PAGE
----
HOUSTON - Mayor Turner held a press conference on Wednesday after Uber threatened to remove drivers from Houston if city officials did not adjust their ridesharing regulations.
Uber published a press release to its site detailing why the service is considering leaving the Houston area.
Uber says the Houston City Council's decision to adopt ridesharing regulations are different from rules introduced in other cities and are hindering Uber's ability to improve transportation.
Houston's rules call for fingerprinting of drivers, among other requirements, in an attempt to improve safety for passengers.
Houston Mayor, Sylvester Turner, said officials want Uber to stay in the city if the company follows the guidelines already in place.
"For Uber, for the cabs, limousine companies, everyone is operating under the same set of rules and I think it is inherently unfair for Uber to be demanding one set of rules for them and a different set of rules for someone else." said Mayor Turner.
City council officials said since the ordinance became effective, the city's fingerprint-based FBI background check found several applicants had prior criminal history with charges including Murder, DWI and Sexual Assault.
City council officials added those same applicants had already been cleared through a commercial criminal background check.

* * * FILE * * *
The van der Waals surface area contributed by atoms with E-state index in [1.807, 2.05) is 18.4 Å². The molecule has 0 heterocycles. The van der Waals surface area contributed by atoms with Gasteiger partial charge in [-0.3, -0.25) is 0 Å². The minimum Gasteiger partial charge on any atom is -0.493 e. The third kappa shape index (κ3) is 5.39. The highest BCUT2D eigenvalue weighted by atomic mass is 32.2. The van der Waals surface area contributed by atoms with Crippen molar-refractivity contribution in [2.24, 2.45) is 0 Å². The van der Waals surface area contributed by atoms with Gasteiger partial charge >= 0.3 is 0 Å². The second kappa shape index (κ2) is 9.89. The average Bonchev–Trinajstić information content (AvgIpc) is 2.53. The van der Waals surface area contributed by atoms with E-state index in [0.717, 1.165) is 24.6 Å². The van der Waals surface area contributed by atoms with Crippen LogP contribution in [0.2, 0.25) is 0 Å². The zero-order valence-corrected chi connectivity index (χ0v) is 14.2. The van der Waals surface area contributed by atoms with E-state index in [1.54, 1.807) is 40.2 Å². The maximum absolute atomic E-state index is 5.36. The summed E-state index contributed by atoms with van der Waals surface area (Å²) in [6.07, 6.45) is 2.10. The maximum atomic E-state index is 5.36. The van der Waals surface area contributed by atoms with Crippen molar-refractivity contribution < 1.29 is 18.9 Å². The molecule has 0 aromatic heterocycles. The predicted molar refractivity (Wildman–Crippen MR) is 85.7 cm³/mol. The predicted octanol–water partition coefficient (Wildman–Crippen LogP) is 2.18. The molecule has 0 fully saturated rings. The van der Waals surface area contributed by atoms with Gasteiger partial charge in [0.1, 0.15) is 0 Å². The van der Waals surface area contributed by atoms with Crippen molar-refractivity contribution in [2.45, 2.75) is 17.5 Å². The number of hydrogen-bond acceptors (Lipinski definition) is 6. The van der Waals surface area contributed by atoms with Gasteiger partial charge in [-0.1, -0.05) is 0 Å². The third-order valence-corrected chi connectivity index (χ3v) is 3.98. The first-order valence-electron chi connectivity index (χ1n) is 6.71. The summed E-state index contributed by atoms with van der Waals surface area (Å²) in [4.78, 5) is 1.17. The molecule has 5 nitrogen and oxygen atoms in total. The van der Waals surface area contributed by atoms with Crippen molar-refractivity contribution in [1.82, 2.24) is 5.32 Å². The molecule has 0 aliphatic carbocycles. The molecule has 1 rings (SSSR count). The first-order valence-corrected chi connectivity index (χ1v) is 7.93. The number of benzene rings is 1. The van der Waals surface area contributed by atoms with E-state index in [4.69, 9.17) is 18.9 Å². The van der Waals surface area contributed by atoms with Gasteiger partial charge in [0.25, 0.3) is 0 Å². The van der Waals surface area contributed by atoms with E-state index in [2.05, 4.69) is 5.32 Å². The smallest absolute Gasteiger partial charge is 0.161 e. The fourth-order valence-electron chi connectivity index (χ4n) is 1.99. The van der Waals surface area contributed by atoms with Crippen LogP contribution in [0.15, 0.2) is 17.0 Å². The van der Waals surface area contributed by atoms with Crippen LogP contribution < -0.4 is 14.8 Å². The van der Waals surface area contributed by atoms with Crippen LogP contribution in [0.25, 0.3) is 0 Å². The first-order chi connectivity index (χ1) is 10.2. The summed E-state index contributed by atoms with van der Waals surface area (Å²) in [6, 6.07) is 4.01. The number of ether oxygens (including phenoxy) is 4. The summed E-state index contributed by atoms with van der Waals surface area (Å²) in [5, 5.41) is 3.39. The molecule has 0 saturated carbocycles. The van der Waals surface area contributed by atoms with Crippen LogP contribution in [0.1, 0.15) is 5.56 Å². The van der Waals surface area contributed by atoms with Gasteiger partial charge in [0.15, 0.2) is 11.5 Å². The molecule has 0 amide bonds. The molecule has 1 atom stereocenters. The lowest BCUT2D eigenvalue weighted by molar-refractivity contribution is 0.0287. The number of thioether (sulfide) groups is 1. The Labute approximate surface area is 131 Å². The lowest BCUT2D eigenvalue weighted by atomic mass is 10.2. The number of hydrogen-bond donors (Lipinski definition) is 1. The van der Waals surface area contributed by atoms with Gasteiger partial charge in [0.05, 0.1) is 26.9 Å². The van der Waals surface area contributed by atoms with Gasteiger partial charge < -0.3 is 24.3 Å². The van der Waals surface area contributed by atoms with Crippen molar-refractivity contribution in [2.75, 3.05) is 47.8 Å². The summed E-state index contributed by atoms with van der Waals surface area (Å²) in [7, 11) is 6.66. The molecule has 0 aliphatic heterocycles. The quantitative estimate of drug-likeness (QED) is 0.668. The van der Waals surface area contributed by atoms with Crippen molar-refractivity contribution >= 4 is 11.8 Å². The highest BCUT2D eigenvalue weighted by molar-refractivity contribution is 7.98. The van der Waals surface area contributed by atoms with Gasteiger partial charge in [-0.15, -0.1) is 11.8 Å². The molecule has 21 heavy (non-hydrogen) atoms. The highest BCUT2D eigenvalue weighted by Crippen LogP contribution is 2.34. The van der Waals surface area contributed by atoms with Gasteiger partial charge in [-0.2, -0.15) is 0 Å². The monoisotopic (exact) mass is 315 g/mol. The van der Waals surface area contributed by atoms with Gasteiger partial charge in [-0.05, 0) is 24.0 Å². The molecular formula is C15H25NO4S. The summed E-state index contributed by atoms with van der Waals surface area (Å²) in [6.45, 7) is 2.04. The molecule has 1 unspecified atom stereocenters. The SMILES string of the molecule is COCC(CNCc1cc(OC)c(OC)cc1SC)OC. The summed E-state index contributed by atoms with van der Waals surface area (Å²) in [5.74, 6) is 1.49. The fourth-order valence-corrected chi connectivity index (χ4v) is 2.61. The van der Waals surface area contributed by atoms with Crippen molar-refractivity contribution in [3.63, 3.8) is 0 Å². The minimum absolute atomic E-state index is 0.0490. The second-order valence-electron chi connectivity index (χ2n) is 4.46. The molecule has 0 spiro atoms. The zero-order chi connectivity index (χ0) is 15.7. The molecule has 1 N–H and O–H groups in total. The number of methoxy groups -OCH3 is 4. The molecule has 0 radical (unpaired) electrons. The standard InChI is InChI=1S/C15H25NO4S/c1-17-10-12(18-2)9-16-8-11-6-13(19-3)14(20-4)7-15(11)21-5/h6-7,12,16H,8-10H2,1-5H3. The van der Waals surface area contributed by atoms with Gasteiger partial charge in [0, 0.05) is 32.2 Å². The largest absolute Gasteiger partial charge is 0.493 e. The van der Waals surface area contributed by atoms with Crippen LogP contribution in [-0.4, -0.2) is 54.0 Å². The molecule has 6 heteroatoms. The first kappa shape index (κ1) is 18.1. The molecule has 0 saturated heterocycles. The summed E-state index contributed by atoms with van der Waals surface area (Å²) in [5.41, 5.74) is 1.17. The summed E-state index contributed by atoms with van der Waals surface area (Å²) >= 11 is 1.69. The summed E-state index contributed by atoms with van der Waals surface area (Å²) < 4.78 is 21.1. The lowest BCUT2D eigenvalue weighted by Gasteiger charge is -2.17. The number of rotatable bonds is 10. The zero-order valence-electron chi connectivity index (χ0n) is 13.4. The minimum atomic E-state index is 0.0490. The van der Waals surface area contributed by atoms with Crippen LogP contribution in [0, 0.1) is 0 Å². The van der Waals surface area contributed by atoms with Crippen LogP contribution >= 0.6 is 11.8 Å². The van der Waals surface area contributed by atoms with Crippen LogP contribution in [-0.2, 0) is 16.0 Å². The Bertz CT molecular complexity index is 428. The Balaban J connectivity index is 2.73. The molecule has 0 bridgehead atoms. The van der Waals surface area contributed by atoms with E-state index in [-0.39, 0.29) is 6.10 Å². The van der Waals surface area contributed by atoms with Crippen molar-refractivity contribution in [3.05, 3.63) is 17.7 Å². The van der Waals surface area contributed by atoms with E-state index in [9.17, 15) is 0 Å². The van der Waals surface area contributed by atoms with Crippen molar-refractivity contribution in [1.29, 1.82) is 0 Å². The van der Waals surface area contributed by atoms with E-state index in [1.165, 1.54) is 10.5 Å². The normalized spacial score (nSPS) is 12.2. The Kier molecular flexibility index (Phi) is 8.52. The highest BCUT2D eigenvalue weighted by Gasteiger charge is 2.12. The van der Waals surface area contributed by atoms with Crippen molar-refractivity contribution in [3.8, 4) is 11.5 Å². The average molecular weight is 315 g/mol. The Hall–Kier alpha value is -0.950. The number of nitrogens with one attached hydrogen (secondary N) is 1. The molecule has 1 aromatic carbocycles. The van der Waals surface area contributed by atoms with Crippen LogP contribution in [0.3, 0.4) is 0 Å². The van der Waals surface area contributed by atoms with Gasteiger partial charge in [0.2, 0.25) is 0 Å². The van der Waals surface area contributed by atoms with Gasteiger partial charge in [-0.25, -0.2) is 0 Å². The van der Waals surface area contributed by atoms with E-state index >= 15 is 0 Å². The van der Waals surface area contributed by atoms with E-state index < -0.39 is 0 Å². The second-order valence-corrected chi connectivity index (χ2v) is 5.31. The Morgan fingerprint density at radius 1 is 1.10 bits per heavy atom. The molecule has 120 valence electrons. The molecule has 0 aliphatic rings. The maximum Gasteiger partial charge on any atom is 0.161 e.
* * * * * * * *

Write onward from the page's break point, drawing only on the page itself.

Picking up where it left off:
Turned also said he is unhappy that Uber is lobbying in Austin to have the fingerprinting requirement repealed on the state level.
He said Uber has spent $3 million dollars on that campaign without a single phone call to his office on the matter.
The company says Houston's rules make it much harder for qualified people to become drivers, meaning service is less reliable for passengers who want to get around the city.
Uber claims its drivers must complete time-consuming and expensive steps to obtain a license to drive on the ridesharing platform.
The company says they will work with the city in the next few months, but if an agreement is not made, Uber will cease operations in Houston.
Some local Uber drivers believe the company is going too far.
"Basically like any other job you have to go through a process." said Jason Garrett, who currently drives for Uber full time.
He said he had no problems when he went through the background process three months ago.
Mayor Turner said while he would like the company to stay, he is not bending the rules.
"To tell the city of Houston that you either give us what we want or we are gone, recognizing that the Super Bowl is coming down the road, is not the way you play business in the fourth largest city in the country." said Turner.